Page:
A vote, a license plate, and a bumper sticker. For many years that sentence fully represented my work in the pro-life movement. I didn’t understand that although these things were good, they alone would never move the cultural or societal needle for life.
I saw the life movement as a stance I should adhere to and not an active belief requiring practice and engagement.
I have a history in politics and debate. Winning an argument is what drove me in my political science classes in college, on the campaign trail, and in my work at the Tennessee Legislature.
During this time in my life, I failed to see the pro-life movement as more than just a debate I needed to win or a stance needing my lip-service.
My mindset changed with the Lord’s conviction. I started to reevaluate and reflect. This allowed me to see that my love of the political debate and my desire to win on any particular issue had become a problem of idolatry for me.
I failed to see others as image bearers and had begun to see them as props to assist in or obstacles in the way of my winning.
It was in this moment of conviction that I reached out to Hope Resource Center, a local pregnancy center in Knoxville, TN. Having no clue what a twenty-something year old man could bring to the table…I offered my assistance.
My correspondence was welcomed and so began my journey in the pro-life world. I started my journey by visiting the clinic once a week to pray. During this time I began to see the amazing work being done for men and women in my community. I heard stories of life, death, and brokenness that were hard to fathom, and I saw firsthand the love being poured out by the staff.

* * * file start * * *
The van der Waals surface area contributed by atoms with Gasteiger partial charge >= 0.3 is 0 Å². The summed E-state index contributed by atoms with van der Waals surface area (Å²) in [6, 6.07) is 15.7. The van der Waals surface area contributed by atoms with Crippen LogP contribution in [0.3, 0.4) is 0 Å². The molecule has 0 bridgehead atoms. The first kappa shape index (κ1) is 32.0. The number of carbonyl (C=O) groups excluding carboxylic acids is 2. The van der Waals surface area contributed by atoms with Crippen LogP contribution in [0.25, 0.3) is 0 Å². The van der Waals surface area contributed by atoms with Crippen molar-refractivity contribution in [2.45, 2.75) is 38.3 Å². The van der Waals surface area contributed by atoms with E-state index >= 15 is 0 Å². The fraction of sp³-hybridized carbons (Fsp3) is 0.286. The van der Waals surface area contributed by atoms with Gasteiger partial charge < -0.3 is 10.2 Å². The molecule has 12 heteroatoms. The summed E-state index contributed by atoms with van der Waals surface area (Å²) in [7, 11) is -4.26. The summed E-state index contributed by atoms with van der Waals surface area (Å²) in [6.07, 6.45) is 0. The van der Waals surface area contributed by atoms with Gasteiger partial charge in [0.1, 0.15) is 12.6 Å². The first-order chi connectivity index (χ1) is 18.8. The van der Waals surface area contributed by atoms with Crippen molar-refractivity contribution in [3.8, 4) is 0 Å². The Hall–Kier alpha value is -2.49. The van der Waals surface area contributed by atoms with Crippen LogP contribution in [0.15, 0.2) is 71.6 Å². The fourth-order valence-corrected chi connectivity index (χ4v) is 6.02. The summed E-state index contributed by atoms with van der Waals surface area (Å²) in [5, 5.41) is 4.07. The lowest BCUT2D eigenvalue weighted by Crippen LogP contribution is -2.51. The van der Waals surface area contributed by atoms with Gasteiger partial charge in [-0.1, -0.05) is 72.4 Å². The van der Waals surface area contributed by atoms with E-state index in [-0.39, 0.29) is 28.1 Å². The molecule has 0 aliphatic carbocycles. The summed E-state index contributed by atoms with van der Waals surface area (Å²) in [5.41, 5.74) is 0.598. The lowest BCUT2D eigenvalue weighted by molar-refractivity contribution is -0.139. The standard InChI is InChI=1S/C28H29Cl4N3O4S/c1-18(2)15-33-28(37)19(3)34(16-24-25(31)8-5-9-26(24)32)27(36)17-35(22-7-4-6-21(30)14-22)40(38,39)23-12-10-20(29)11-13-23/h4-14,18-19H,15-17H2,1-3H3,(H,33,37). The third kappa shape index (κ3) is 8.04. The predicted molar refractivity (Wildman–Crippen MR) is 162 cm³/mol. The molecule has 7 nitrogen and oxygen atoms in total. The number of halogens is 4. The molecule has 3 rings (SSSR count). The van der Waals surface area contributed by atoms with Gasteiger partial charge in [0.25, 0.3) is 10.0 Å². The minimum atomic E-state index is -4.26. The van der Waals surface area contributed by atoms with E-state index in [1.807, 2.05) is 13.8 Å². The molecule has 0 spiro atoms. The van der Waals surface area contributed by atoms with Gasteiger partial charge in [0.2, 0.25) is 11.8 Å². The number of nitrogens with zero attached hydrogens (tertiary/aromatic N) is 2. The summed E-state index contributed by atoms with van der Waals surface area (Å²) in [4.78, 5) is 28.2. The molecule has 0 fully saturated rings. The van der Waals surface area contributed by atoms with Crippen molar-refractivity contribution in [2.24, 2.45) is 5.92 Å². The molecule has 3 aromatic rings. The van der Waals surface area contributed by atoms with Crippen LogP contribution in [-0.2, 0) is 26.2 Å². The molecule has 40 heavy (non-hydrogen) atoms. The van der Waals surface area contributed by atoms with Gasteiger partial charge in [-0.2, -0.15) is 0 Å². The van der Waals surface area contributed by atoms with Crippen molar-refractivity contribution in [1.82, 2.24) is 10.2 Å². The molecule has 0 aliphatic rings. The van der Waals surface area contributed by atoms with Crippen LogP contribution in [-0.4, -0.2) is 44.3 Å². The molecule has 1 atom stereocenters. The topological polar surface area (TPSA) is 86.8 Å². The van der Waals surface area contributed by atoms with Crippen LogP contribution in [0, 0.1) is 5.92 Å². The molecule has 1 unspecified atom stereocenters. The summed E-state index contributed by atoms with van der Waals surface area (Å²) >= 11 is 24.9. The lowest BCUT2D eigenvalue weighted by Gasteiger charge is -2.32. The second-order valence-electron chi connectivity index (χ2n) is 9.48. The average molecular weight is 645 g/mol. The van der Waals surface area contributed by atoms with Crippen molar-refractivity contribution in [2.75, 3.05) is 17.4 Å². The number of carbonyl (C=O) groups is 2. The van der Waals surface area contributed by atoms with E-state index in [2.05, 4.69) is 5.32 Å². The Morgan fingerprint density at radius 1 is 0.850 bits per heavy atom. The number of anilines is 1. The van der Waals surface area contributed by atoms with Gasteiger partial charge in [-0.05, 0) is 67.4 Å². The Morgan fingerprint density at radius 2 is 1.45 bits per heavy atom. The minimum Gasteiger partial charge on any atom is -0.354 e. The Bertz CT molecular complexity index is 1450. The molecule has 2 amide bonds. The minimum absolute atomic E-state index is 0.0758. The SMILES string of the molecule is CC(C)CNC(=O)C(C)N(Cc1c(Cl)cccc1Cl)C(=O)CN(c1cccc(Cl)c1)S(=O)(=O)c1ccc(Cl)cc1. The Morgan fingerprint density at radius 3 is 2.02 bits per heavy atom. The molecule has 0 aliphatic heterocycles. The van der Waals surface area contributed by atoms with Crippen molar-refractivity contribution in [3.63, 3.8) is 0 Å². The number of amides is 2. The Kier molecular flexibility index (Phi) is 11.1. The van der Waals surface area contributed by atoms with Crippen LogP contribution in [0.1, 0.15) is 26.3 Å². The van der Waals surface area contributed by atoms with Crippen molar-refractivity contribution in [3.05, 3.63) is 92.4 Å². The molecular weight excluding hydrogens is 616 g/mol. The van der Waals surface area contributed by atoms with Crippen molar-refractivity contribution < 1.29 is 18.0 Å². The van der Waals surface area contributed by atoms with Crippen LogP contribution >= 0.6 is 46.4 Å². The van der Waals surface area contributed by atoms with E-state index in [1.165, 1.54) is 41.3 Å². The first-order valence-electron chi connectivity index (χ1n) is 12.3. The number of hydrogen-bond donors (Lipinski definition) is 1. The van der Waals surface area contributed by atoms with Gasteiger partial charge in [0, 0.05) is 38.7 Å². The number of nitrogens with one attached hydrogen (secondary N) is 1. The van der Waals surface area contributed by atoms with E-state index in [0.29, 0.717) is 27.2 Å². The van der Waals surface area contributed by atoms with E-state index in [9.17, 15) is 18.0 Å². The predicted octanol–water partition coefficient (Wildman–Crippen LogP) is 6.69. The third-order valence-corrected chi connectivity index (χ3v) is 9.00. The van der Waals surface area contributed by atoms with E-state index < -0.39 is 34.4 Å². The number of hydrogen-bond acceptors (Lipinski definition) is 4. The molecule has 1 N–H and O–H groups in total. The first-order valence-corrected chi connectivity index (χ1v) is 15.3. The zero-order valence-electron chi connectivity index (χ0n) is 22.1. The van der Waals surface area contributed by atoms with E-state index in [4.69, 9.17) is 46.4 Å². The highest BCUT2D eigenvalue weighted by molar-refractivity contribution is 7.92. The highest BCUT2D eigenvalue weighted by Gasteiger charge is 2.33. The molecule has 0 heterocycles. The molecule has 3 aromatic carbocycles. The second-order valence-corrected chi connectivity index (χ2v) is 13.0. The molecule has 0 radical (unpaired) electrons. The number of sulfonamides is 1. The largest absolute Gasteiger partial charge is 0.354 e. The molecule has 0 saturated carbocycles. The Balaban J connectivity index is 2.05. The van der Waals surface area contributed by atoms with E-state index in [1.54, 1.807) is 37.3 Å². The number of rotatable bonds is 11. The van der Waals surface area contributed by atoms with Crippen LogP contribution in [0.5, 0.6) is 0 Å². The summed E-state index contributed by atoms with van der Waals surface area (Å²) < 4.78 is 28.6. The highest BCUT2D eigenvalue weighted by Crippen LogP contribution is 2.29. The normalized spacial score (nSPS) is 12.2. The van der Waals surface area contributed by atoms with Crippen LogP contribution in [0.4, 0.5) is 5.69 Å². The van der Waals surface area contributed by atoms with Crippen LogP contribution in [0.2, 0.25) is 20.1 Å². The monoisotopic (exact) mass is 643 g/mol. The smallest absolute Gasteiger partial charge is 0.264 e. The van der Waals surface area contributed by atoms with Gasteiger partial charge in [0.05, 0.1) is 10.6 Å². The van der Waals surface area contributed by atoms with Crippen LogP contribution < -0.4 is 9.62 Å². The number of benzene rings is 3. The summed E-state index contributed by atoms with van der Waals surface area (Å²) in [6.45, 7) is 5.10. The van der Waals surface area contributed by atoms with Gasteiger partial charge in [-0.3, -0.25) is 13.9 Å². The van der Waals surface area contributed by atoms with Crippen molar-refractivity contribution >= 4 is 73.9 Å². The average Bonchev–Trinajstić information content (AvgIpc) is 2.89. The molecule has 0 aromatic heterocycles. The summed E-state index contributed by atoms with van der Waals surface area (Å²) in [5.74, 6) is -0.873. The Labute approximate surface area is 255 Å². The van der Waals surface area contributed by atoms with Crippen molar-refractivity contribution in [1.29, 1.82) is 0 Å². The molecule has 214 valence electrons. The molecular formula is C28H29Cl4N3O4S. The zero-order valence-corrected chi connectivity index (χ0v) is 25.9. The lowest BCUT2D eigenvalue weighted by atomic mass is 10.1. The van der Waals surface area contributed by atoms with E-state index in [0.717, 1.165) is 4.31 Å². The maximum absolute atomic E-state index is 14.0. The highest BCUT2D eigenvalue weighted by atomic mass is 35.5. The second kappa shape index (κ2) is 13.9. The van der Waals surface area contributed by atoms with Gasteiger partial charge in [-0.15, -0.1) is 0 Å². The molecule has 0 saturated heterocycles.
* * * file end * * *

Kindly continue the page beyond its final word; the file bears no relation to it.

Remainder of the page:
In 2015 I received an email asking if I might know anyone interested in HOPE’s Executive Director position. I was following HOPE closely, but at this point in my life, I had a full-time job, I was serving as a bi-vocational kids’ pastor, and we were expecting our third child…so my volunteering had slowed down quite a bit.
This email, however, seemed like a gift. I’d recently taken a promotion in my career in higher education, but my satisfaction level was minimal. Raising money for a university, although meaningful, was not my idea of a calling.
I could spend hours discussing the happenings surrounding that email and the months thereafter, but let’s fast forward. I submitted my resume and was invited in for an interview. One interview was followed by a second and then an offer.
I took this offer home to my wife as we had a decision to make. We weighed the pros and cons of transitioning out of higher education and changing careers. We looked at costs, insurance needs, and our family needs. We sought counsel from pastors, parents, and mentors. Ultimately, though, the decision hinged on the answer to this question:
“What will we tell our kids when they ask us what we did to prevent 3,000 abortions every single day?”
I couldn’t live with an answer that only pointed to votes, license plates, and bumper stickers…so I accepted the position in 2015.
I believe the life issue will be my generation’s defining issue.
With that being said, however, we must not let this defining be in a posture of fear, anger, or bitterness. This is why I love the work of pregnancy centers. We have the opportunity to lead in a posture of love as we serve our communities.
We don’t check the party affiliation or the stance of our patients on life. We don’t ask them who they are voting for or their thoughts on the polarizing issue of the day. Instead, we see them as they are, an image bearer deserving of our love and care.
This mindset allows us to prevent the cloudiness of judgement to creep into our mission of serving and providing for the most vulnerable, and I consider it an honor to stand shoulder to shoulder with so many in this amazing life work!